During a speech at the New York Times’ DealBook Summit, Zuckerberg said that Apple is the only platform “where one company can control what apps get on the device,” a situation he characterized as neither “sustainable” nor “good.” The founder also noted that other systems such as Windows and Android do not exercise such aggressive gatekeeping.
Musk, who officially acquired Twitter last month and desires to pivot the social media company’s business plan toward a subscription-based model, said that Apple, which levies a 30% fee on in-app purchases, enforces a functional tax on the internet. The entrepreneur previously said that Apple has “threatened to withhold” Twitter from its app store without explanation.
Noting that Apple has “mostly stopped advertising” on Twitter, the world’s richest man asked whether the world’s largest company hates “free speech in America.” Several advertisers have backed away from Twitter at the behest of activist groups claiming that “extremists” consider the Musk takeover “a new opportunity to post the most abusive, harassing, and racist language and imagery,” including “clear threats of violence against people with whom they disagree.”
Musk hinted that he would consider launching a new brand of smartphones in the event that Apple removes Twitter from the app store. “I certainly hope it does not come to that, but, yes, if there is no other choice, I will make an alternative phone,” he told commentator Liz Wheeler.
Governor Ron DeSantis (R-FL) asserted that a potential move to delist Twitter would constitute a significant abuse of power from Apple. “He’s providing free speech, and so if Apple responds to that by nuking them from the app store, I think that would be a huge, huge mistake,” the governor said, noting that a response from Congress could be warranted.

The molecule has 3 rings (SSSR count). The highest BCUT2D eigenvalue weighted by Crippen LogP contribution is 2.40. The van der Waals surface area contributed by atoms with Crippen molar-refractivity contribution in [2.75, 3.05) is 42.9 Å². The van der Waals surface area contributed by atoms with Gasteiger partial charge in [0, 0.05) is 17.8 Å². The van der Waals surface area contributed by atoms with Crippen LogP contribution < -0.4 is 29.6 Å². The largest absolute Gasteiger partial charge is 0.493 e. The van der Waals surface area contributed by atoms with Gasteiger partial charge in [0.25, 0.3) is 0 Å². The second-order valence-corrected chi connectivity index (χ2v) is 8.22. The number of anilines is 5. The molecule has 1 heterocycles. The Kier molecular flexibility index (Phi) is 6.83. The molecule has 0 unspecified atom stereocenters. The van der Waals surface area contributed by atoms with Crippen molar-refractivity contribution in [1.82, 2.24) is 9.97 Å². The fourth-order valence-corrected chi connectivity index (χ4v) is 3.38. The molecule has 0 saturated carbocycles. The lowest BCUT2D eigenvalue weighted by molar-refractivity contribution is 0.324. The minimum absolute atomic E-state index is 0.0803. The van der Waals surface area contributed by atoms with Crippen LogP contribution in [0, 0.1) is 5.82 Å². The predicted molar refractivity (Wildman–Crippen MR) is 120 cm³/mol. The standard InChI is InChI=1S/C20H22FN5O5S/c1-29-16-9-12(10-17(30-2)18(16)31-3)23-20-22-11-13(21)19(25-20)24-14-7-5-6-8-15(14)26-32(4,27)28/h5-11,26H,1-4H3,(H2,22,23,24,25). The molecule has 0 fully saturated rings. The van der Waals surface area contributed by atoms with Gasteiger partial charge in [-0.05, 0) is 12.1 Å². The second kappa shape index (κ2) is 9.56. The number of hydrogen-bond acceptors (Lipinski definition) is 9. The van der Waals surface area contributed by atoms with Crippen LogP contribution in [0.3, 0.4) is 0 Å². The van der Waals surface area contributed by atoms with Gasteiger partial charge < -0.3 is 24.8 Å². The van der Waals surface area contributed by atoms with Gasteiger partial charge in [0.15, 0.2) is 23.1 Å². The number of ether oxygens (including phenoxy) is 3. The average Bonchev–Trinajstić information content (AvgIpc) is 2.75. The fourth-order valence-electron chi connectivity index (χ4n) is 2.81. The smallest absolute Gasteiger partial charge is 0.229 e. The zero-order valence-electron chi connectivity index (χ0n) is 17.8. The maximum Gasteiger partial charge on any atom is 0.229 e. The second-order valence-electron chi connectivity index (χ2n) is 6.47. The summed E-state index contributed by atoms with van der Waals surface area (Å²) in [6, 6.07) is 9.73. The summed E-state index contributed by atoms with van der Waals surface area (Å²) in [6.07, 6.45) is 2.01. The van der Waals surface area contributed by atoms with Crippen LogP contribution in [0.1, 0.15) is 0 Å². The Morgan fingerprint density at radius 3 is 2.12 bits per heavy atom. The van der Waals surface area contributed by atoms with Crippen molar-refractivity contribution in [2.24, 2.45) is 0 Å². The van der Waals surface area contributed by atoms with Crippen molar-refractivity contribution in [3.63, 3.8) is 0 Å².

Musk recently published a set of investor slides showing that the daily inflow of new users into Twitter has reached two million under his leadership, while “user active minutes per day” reached eight billion. The company now has more than 250 million monetizable daily active users, with all three metrics surpassing previous company records.
According to a report from left-wing organization Media Matters—one of the groups that signed the letter asking advertisers to sever their relationships with Twitter—as many as 50 of the largest 100 advertisers on the platform have “either announced or seemingly stopped” their campaigns. The world’s richest man initially told advertisers that he acquired Twitter in order to foster free speech and noted in the slides that purported hate speech impressions have dwindled under his watch. The hesitant advertisers, however, have spent $2 billion on the platform over the past two years, dealing a salient blow to the company’s bottom line.
“Twitter has had a massive drop in revenue, due to activist groups pressuring advertisers, even though nothing has changed with content moderation and we did everything we could to appease the activists,” Musk confirmed earlier this month. “Extremely messed up! They’re trying to destroy free speech in America.”